AV200 Rider Profile: Brian Morgan


1. How did you find out about Action Cycling Atlanta and the AIDS ride?

I first heard about Action Cycling Atlanta and the AV200 Bike Ride through Joshua Campbell and Steve McCarter who have both been actively involved over the past several years.  They were the first two people I met when I moved to Atlanta in the Fall of 2016.    However, it wasn’t until about a year later when I received an email at Emory University (where I work) that mentioned the AV200 Ride and The Emory Vaccine Center.  It was at this point, I took a deeper dive to do further research about the event. The more I learned about the the Ride, the events, and the history of it, the more I could not ignore it and  wanted to jump in and be a part of this non-profit organization.           

2. Why did you choose to get involved?

What sealed the deal for me to get involved is that 100% of all the money that is raised goes directly back to the organization.  An all-volunteer organization where no one is drawing a paycheck like other ‘big-box’ charities, was what hooked me.  Also, I chose to get involved in this effort because so many people I have met in Atlanta are involved in giving back to their communities, neighborhoods, houses of worship, etc.  Atlanta is ‘ground zero’ for human and civil rights. So many folks here are of service to others and their communities .  The more I researched about the event and where the money went and how the money was spent – I could only say YES! to getting involved.     

3. What’s your secret to fundraising so successfully early on?

Staying focused and being authentic and sincere about my messaging for donations; and, of course timing and maybe some beginners luck.  I made sure from the beginning to give credit where credit was due, that I thanked everyone publicly via social media; and, as social media does these days, the message mushroomed for my family and friends around the country to take action.  I found that when the riders, like Mark Buchanan, made a video after their training rides on the weekend, and  I would share that video with my contacts,  there was an uptick in donations when my connections saw and heard from a specific rider. It made the AV200 Bike Ride real and authentic to my contacts around the country.                   

4. Do you have any personal stories you’re comfortable sharing about how HIV/AIDS has had an impact on your life?

In the early 1980’s  I was in my early 20’s and as we all now know, this was the first time we began to hear about the disease. It was a very confusing time for those of us at that age – especially as we were coming to terms with our sexuality and to have fun as most young people do at that age in their lives.  There was so much bad information, wrong information, and often – no information –  about HIV/AIDS, that fear and uncertainty was running rampant among the gay, bi, and straight communities.  Then in 1985 I became a flight attendant where HIV/AIDS made a dramatic impact on our workforce. The airline industry was hit hard and my new airline colleagues and myself lost many great friends and wonderful personalities to the disease. It was heartbreaking to let these vibrant, fun, young guys pass on.  We were way too young to be going through this time of sadness and loss. And to compound the tragedy even more, we had very little support from the government, the medical community, and most social networks to help those who were dying. It was a very emotional time.  So, today,  to see how far we have come with the support systems, medications, awareness, and the continued research to find a vaccine to prevent and cure HIV/AIDS gives me great and renewed hope that I will see this disease be eradicated in my lifetime.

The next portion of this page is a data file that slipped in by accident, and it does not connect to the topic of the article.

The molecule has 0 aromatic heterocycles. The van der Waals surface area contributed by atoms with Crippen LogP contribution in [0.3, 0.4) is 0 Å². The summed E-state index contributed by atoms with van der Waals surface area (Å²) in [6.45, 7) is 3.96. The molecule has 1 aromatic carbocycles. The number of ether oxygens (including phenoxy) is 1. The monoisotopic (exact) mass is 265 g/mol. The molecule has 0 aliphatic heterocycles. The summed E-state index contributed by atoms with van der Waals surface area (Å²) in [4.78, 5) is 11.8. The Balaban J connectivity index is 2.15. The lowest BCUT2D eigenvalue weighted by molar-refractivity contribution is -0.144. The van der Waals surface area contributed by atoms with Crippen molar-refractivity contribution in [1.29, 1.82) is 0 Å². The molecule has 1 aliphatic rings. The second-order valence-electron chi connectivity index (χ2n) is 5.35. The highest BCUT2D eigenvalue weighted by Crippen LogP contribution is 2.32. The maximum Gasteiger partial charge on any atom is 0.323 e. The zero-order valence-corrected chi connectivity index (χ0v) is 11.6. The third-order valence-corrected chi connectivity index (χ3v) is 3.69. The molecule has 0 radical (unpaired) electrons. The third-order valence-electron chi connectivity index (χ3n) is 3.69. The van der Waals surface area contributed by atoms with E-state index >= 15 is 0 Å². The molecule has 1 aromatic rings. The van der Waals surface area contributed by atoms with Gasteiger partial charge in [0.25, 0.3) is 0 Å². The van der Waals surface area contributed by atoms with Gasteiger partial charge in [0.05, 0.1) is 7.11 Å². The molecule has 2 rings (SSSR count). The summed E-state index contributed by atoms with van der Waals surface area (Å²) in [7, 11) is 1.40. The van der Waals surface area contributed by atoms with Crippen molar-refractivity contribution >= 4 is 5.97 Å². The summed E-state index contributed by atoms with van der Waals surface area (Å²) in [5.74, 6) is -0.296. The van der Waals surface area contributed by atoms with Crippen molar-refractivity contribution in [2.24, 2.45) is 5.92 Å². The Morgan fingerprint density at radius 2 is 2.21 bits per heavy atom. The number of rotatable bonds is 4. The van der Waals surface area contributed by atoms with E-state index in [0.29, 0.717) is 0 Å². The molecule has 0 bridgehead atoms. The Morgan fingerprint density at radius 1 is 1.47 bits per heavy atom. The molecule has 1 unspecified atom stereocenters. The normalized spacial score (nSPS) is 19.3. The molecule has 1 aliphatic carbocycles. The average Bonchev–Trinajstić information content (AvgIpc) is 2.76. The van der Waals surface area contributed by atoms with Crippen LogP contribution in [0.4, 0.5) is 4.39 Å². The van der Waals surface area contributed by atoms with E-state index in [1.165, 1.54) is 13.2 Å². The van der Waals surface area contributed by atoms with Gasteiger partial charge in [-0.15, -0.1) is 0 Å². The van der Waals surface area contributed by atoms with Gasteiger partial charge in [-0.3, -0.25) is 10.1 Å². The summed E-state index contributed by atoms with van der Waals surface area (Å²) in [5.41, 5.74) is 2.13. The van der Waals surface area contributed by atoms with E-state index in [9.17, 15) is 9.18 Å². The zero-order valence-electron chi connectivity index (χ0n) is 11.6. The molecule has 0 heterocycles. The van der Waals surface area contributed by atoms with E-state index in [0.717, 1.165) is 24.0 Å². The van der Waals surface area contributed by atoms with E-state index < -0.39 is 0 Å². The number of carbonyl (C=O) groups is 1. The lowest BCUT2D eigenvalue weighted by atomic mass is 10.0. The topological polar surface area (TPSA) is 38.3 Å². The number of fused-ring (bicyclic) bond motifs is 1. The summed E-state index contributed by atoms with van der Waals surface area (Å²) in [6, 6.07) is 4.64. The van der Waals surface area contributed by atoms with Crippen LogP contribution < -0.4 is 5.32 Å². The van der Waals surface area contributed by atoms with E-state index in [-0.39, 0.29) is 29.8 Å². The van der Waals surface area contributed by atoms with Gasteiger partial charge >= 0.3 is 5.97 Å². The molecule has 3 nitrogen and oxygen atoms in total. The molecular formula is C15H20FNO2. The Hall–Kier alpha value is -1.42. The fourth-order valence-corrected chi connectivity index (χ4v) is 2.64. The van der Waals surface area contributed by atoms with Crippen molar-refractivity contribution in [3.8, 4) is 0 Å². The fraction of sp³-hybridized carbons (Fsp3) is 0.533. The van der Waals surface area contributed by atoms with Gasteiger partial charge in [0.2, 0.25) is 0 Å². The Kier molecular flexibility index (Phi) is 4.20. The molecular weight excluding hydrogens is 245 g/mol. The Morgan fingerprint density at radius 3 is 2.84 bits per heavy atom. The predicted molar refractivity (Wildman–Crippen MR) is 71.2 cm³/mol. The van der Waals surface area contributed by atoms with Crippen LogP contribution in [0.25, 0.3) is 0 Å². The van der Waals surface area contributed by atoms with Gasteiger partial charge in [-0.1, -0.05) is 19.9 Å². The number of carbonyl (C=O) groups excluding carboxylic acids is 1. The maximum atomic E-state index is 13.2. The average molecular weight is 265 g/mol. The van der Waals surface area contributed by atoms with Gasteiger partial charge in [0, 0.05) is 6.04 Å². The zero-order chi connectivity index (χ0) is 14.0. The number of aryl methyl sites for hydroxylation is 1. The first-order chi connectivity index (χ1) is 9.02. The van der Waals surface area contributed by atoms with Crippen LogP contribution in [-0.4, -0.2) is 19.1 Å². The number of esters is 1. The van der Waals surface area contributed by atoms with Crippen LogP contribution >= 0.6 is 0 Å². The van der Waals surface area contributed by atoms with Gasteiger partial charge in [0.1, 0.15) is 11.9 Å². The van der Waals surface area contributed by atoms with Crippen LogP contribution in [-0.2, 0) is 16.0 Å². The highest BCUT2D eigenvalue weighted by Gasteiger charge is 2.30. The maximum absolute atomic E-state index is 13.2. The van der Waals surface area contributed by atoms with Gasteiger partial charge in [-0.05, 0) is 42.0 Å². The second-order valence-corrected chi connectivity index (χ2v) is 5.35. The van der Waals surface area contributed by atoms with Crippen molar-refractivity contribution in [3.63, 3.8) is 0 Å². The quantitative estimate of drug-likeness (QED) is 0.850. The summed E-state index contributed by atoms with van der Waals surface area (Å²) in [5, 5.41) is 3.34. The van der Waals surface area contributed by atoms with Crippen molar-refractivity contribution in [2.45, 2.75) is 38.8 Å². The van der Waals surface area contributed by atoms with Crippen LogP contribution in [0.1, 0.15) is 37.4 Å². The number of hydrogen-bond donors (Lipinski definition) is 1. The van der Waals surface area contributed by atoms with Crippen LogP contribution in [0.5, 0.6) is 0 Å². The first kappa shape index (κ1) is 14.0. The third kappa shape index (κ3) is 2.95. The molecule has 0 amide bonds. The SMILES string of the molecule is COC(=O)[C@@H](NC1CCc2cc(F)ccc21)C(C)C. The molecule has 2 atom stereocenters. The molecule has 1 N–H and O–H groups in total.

5. What would you tell others who are considering riding or volunteering this year?

We need you.  We need your time, your money, your support, your ‘boots on the ground.’    Whether you want to ride or volunteer- just do it – don’t stop and second guess it. Get busy.  We have come too far since the early days of HIV/AIDS to become complacent and relaxed and allow ourselves to let our guard down.  Now more than ever we need the momentum of the community to remain strong and to support the scientists who are doing this vital research to find a vaccine. We welcome you with open arms – come join us.  The time is now.

6. One of our hashtags for the ride is #WhyIRide (or volunteer), what quick, social media worthy answer would you give to that?

I volunteer to support and memorialize those who have gone before me; those who are now living with and affected by HIV/AIDS; and to those who are yet to come…so that they may be free of the pain, suffering, and loss so many of us have experienced in the past.

7. Any last minute thoughts to share?

 I would like to see the AV200 Bike Ride expand and be recognized nationally. I don’t really know how that would look but since most of my donations came from people around the country I think we have great opportunity to make this a national event on some scale.   Ultimately, a big name sponsor like an Oprah, or an Ellen DeGeneres, or a high-profile celebrity as well as corporate sponsors will bring the Ride the notoriety it deserves with goal of infusing more cash into the Emory Vaccine Center.